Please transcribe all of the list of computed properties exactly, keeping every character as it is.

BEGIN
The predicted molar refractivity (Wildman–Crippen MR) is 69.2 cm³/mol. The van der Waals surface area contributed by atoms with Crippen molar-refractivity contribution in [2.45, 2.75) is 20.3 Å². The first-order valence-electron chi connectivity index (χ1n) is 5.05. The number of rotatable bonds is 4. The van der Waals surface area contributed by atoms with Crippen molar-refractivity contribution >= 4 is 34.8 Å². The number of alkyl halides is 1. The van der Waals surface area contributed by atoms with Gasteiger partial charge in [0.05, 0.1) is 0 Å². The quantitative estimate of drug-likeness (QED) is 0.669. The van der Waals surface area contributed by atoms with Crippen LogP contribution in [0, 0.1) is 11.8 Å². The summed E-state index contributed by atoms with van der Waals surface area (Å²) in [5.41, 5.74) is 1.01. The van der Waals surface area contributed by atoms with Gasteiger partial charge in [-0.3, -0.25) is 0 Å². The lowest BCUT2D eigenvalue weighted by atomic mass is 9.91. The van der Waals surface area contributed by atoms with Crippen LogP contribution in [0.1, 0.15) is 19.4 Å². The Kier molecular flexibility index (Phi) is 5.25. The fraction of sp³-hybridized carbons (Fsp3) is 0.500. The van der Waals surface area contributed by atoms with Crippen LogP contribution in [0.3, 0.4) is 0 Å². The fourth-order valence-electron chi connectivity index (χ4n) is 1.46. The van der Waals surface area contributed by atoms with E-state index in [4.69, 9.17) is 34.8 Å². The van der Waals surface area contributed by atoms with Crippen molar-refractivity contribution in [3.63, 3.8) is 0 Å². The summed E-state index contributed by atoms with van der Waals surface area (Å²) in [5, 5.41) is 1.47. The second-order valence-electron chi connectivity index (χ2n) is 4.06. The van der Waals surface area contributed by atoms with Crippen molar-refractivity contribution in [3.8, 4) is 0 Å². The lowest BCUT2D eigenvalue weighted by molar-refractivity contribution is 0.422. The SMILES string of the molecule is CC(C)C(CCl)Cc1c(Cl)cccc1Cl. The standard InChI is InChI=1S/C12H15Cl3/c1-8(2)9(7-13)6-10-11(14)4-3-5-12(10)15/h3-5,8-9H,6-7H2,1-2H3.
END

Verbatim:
The predicted molar refractivity (Wildman–Crippen MR) is 69.2 cm³/mol. The van der Waals surface area contributed by atoms with Crippen molar-refractivity contribution in [2.45, 2.75) is 20.3 Å². The first-order valence-electron chi connectivity index (χ1n) is 5.05. The number of rotatable bonds is 4. The van der Waals surface area contributed by atoms with Crippen molar-refractivity contribution >= 4 is 34.8 Å². The number of alkyl halides is 1. The van der Waals surface area contributed by atoms with Gasteiger partial charge in [0.05, 0.1) is 0 Å². The quantitative estimate of drug-likeness (QED) is 0.669. The van der Waals surface area contributed by atoms with Crippen LogP contribution in [0, 0.1) is 11.8 Å². The summed E-state index contributed by atoms with van der Waals surface area (Å²) in [5.41, 5.74) is 1.01. The van der Waals surface area contributed by atoms with Gasteiger partial charge in [-0.3, -0.25) is 0 Å². The lowest BCUT2D eigenvalue weighted by atomic mass is 9.91. The van der Waals surface area contributed by atoms with Crippen LogP contribution in [0.1, 0.15) is 19.4 Å². The Kier molecular flexibility index (Phi) is 5.25. The fraction of sp³-hybridized carbons (Fsp3) is 0.500. The van der Waals surface area contributed by atoms with Crippen LogP contribution in [0.3, 0.4) is 0 Å². The fourth-order valence-electron chi connectivity index (χ4n) is 1.46. The van der Waals surface area contributed by atoms with E-state index in [4.69, 9.17) is 34.8 Å². The van der Waals surface area contributed by atoms with Crippen molar-refractivity contribution in [3.63, 3.8) is 0 Å². The summed E-state index contributed by atoms with van der Waals surface area (Å²) in [5, 5.41) is 1.47. The second-order valence-electron chi connectivity index (χ2n) is 4.06. The van der Waals surface area contributed by atoms with Crippen molar-refractivity contribution in [3.8, 4) is 0 Å². The lowest BCUT2D eigenvalue weighted by molar-refractivity contribution is 0.422. The SMILES string of the molecule is CC(C)C(CCl)Cc1c(Cl)cccc1Cl. The standard InChI is InChI=1S/C12H15Cl3/c1-8(2)9(7-13)6-10-11(14)4-3-5-12(10)15/h3-5,8-9H,6-7H2,1-2H3.